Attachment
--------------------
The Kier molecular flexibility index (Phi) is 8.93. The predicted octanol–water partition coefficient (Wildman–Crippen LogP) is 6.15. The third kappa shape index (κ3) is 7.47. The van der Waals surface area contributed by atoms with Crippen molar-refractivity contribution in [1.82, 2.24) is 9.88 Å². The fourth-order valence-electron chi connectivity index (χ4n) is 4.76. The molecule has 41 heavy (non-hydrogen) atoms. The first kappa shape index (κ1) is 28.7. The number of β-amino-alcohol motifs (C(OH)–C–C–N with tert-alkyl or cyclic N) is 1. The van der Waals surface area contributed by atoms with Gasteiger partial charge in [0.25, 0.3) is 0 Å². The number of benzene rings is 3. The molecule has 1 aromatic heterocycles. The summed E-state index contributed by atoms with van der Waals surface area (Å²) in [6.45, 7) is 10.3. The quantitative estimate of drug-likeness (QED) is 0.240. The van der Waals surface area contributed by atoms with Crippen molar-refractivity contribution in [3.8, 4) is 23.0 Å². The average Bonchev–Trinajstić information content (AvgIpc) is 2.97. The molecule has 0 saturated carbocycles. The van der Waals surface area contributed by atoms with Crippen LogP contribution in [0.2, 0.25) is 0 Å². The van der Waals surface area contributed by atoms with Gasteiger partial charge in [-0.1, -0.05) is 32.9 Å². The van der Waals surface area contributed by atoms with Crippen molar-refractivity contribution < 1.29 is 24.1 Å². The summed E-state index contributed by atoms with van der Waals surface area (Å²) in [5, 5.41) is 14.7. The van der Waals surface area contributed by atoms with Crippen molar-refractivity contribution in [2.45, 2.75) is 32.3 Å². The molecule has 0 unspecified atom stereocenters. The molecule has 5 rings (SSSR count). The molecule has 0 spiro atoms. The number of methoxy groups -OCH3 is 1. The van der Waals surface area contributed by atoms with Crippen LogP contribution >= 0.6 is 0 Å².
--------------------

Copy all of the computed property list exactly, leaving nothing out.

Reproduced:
The Kier molecular flexibility index (Phi) is 8.93. The predicted octanol–water partition coefficient (Wildman–Crippen LogP) is 6.15. The third kappa shape index (κ3) is 7.47. The van der Waals surface area contributed by atoms with Crippen molar-refractivity contribution in [1.82, 2.24) is 9.88 Å². The fourth-order valence-electron chi connectivity index (χ4n) is 4.76. The molecule has 41 heavy (non-hydrogen) atoms. The first kappa shape index (κ1) is 28.7. The number of β-amino-alcohol motifs (C(OH)–C–C–N with tert-alkyl or cyclic N) is 1. The van der Waals surface area contributed by atoms with Gasteiger partial charge in [0.25, 0.3) is 0 Å². The number of benzene rings is 3. The molecule has 1 aromatic heterocycles. The summed E-state index contributed by atoms with van der Waals surface area (Å²) in [6.45, 7) is 10.3. The quantitative estimate of drug-likeness (QED) is 0.240. The van der Waals surface area contributed by atoms with Crippen molar-refractivity contribution in [3.8, 4) is 23.0 Å². The average Bonchev–Trinajstić information content (AvgIpc) is 2.97. The molecule has 0 saturated carbocycles. The van der Waals surface area contributed by atoms with Crippen LogP contribution in [0.2, 0.25) is 0 Å². The van der Waals surface area contributed by atoms with Gasteiger partial charge in [-0.1, -0.05) is 32.9 Å². The van der Waals surface area contributed by atoms with Crippen molar-refractivity contribution < 1.29 is 24.1 Å². The summed E-state index contributed by atoms with van der Waals surface area (Å²) in [5, 5.41) is 14.7. The van der Waals surface area contributed by atoms with Crippen molar-refractivity contribution in [2.45, 2.75) is 32.3 Å². The molecule has 0 unspecified atom stereocenters. The molecule has 5 rings (SSSR count). The molecule has 0 spiro atoms. The number of methoxy groups -OCH3 is 1. The van der Waals surface area contributed by atoms with Crippen LogP contribution >= 0.6 is 0 Å².